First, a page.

Collectible wine. Nice to dream about, unlikely to be acquired. You probably are not going to spend more on a bottle of wine than on your daughter’s wedding.
Still, fascinating. What do collectible wines—costing $1,000-$12,000+ a bottle—have in common and how can that direct your three-figure splurges when you feel reckless, euphoric, and celebratory?
• Special places. There are only a handful of vineyards in the world where soil, vineyard orientation, and climate are perfect. Plus—a big plus—there are generations of winegrowers who discovered the precise grapes that perform best on this blessed spot on planet earth. Many of the vines in these special areas are 50 or 100-plus years old. Low yield, high quality, supply and demand.
• Made of popular wine grapes. When you spend inheritance-level money on a bottle of wine, it almost certainly is pinot noir, cabernet sauvignon or a cab-merlot blend, chardonnay, or riesling. Exotic grapes may be wonderful, but they do not command Christie’s Auction House prices.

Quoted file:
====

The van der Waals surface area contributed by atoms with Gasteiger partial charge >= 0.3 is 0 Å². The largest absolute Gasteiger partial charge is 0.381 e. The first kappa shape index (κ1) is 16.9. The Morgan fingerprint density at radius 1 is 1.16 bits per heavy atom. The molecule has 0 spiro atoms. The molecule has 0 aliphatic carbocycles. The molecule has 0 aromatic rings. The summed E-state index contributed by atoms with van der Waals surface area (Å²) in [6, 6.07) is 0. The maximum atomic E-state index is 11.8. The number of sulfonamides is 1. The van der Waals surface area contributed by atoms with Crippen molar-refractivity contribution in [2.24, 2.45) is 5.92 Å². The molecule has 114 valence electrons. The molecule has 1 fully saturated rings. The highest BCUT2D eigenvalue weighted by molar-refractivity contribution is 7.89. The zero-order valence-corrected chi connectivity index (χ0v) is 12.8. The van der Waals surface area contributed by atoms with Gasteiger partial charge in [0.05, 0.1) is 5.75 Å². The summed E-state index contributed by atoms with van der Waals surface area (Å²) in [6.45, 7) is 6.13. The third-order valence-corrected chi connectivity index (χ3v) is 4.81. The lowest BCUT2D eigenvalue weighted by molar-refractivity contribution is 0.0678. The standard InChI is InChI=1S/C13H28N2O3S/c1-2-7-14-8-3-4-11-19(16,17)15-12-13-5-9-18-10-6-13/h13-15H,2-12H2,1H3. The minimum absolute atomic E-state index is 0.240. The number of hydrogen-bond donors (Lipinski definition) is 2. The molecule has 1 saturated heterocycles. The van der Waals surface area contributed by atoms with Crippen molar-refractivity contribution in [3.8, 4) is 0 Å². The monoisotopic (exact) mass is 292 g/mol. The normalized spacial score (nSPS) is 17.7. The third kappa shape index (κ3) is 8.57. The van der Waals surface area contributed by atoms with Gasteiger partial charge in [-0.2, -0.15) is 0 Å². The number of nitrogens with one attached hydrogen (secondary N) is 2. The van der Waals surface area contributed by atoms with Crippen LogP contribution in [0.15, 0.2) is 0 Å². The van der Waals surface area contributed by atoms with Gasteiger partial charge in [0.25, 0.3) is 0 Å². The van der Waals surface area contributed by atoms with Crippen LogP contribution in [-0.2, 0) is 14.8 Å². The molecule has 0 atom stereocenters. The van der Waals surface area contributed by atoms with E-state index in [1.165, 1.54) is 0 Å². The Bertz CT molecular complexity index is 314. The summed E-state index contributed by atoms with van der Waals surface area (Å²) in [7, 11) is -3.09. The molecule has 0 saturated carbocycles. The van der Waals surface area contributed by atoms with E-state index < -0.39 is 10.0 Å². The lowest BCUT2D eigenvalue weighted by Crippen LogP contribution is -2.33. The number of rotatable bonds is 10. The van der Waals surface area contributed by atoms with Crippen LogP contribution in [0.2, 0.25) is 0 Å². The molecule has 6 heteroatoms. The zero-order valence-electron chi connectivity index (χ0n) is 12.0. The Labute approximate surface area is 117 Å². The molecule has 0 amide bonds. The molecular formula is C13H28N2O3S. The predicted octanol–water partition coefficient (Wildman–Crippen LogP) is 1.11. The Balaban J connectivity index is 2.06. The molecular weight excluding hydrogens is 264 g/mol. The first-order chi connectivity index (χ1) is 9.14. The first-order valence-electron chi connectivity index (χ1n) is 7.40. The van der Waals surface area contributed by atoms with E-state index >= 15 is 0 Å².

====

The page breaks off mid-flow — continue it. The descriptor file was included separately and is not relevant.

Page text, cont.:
• Perfectly ripened grapes. This is where expense comes in. The wines are made with perfect, hand-harvested grapes. Balance between ripeness and acidity is precise. Pinot noir will have around 13.5% ABV and may have as low as 3.3 pH. Cabs will be in mid-14% ABV and around 3.7 pH. Chardonnay will almost never exceed 14% ABV. Those are very tight corridors. Ripeness produces alcohol. Acidity is inversely proportional to ripeness. Balancing the two is high art, and you pay for that special skill.
• Oak. It is trendy to disparage oak aging—“oak monsters” of the past century. Well and good and right. But highest-priced stuff still spends time with wood. The élevage (aging programs) include significant time in oak—two years is not unusual—although the oak usually is discrete mix of new and used oak or very large casks (which reduces oak influence). Subtle decorum is the key, but oak is still part of the waltz.
• Vintage. The greatest efforts are not produced every year. When they do not meet highest standards, winemakers do not bottle their highest end wines. They sell the grapes, may produce a second-label wine, but if the vintage does not measure up to four-figure standards, they don’t bottle it. You get what you pay for.
Last round: It is true that too much wine can kill people, but just think how many people are born because of it.